“Many of these populations are in trouble”, stated John Neilson, Co-chair of the Marine Fishes subcommittee. “This may impact many species, including Endangered Southern Resident Killer Whale, which rely on Chinook Salmon for food.”

To see the full list of assessed species visit the COSEWIC website here, or view a PDF table.

MCC provides feedback on Thompson and Chilcotin River steelhead

Subject: Support for listing Thompson & Chilcotin River steelhead under Canada’s Species at Risk Act.

Released: November 29, 2018

To: Species at Risk Program, Pacific Region

On November 29th, 2018, the MCC Salmon Committee provided support for listing Thompson & Chilcotin River steelhead under Canada’s Species at Risk Act.

The submission provides answers to the questions listed in the “Survey on the emergency listing of the Steelhead Trout (Thompson and Chilcotin populations) under the Species at Risk Act”, which we accessed online at http://isdm.gc.ca/survey-enquete/eng/7d003481.

The submission contains the following points:

  1. We believe that listing would have significant economic, environmental, cultural and social benefits;
  2. Recovery is unlikely without listing. Any economic costs directly related to listing are short-term and are low relative to the costs of not listing and thereby forgoing recovery options.

The full submission can be found here:

Thompson Chilcotin consultation survey answers from MCC

 

$105 million for Restoration and Innovation

Statement of PSF President and CEO Dr. Brian Riddell

Regarding Fall Economic Update, New Wild Salmon Investments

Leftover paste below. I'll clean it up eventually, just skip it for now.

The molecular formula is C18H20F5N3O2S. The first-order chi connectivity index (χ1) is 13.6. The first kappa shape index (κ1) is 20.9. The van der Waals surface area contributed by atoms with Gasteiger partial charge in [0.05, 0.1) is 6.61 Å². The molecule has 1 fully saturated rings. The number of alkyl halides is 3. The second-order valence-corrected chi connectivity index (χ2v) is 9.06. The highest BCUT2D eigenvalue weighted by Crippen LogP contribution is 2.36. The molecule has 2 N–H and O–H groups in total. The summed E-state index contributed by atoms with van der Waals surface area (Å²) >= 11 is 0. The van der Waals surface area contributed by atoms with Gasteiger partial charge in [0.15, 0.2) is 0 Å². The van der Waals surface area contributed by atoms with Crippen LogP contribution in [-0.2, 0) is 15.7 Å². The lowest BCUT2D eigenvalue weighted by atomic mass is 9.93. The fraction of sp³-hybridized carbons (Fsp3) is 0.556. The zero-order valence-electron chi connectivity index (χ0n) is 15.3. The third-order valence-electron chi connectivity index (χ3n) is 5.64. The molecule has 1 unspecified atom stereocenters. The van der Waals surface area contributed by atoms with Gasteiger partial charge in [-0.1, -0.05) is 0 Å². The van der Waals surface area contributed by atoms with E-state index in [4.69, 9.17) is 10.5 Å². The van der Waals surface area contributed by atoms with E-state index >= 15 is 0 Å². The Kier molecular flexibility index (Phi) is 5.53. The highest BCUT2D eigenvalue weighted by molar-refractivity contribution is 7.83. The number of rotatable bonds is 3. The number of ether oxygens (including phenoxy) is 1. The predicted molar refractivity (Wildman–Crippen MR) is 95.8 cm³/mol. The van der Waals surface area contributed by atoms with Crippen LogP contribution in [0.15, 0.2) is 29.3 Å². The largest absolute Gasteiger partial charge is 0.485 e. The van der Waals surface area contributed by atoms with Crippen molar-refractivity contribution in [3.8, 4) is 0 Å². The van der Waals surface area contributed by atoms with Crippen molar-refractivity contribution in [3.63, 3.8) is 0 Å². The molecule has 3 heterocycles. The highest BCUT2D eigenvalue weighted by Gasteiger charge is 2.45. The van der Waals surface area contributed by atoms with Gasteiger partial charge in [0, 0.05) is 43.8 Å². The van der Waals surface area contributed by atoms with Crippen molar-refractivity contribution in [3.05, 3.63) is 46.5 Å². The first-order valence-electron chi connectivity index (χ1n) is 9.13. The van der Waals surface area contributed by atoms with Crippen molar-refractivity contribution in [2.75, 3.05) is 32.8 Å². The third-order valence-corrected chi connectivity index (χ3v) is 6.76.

Wild salmon and those of us who care deeply about them got some great news in federal Finance Minister Bill Morneau’s Fall Economic Update. We were delighted to hear Minister Morneau announce major new investments to sustain Canada’s fish stocks. The creation of a British Columbia Salmon Restoration and Innovation Fund – an investment of $105 million over six years – will include a $5 million contribution to the Pacific Salmon Endowment Fund (PSEF) in 2018-19. PSEF plays a vital role by investing in the on-going work of the Pacific Salmon Foundation (PSF) and our hundreds of non-profit partners that work in communities across British Columbia to conserve wild salmon. We were also delighted to learn that significant new investments will be made in stock assessment as part of the new fisheries act. PSF has highlighted for many years the need for improved collection and analysis and sharing of data on salmon stocks – particularly critical are Chinook, coho, sockeye and steelhead stocks that have been in serious decline for many years. PSF and our partners, including DFO, have focused significant resources on improving science and data collection in recent years and it is extremely heartening to see new dollars announced on this front. On behalf of PSF, I commend Prime Minister Justin Trudeau and the federal government for investments during the last three years that benefit Pacific salmon through renewed support for Fisheries and Oceans Canada but especially for those that help enable the success of non-profits like the Pacific Salmon Endowment Fund and Pacific Salmon Foundation. Minister Morneau rightly noted, “that the best solutions for Canada’s big challenges come from Canadians themselves.” On behalf of the thousands of volunteers and donors to PSF and in the broader “Salmon Community,” we agree and say thank you!